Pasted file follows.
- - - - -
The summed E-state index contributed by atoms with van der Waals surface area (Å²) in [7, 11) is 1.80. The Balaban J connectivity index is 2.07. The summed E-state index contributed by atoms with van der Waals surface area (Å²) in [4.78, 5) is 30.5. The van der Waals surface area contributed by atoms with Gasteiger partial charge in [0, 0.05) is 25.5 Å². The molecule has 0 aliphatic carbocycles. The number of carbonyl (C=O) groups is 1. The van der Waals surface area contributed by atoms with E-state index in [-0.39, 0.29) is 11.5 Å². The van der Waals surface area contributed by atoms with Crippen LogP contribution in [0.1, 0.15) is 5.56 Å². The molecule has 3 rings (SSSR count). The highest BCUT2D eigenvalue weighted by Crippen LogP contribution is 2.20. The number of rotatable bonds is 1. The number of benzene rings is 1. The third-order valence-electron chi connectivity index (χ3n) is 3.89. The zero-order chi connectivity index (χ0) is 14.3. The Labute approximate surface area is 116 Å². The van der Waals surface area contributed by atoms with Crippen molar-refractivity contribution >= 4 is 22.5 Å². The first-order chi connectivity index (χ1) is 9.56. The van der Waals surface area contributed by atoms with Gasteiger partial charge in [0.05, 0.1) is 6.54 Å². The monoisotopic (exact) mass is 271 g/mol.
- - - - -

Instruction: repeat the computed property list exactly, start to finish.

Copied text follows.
The summed E-state index contributed by atoms with van der Waals surface area (Å²) in [7, 11) is 1.80. The Balaban J connectivity index is 2.07. The summed E-state index contributed by atoms with van der Waals surface area (Å²) in [4.78, 5) is 30.5. The van der Waals surface area contributed by atoms with Gasteiger partial charge in [0, 0.05) is 25.5 Å². The molecule has 0 aliphatic carbocycles. The number of carbonyl (C=O) groups is 1. The van der Waals surface area contributed by atoms with E-state index in [-0.39, 0.29) is 11.5 Å². The van der Waals surface area contributed by atoms with Crippen LogP contribution in [0.1, 0.15) is 5.56 Å². The molecule has 3 rings (SSSR count). The highest BCUT2D eigenvalue weighted by Crippen LogP contribution is 2.20. The number of rotatable bonds is 1. The number of benzene rings is 1. The third-order valence-electron chi connectivity index (χ3n) is 3.89. The zero-order chi connectivity index (χ0) is 14.3. The Labute approximate surface area is 116 Å². The van der Waals surface area contributed by atoms with Crippen molar-refractivity contribution >= 4 is 22.5 Å². The first-order chi connectivity index (χ1) is 9.56. The van der Waals surface area contributed by atoms with Gasteiger partial charge in [0.05, 0.1) is 6.54 Å². The monoisotopic (exact) mass is 271 g/mol.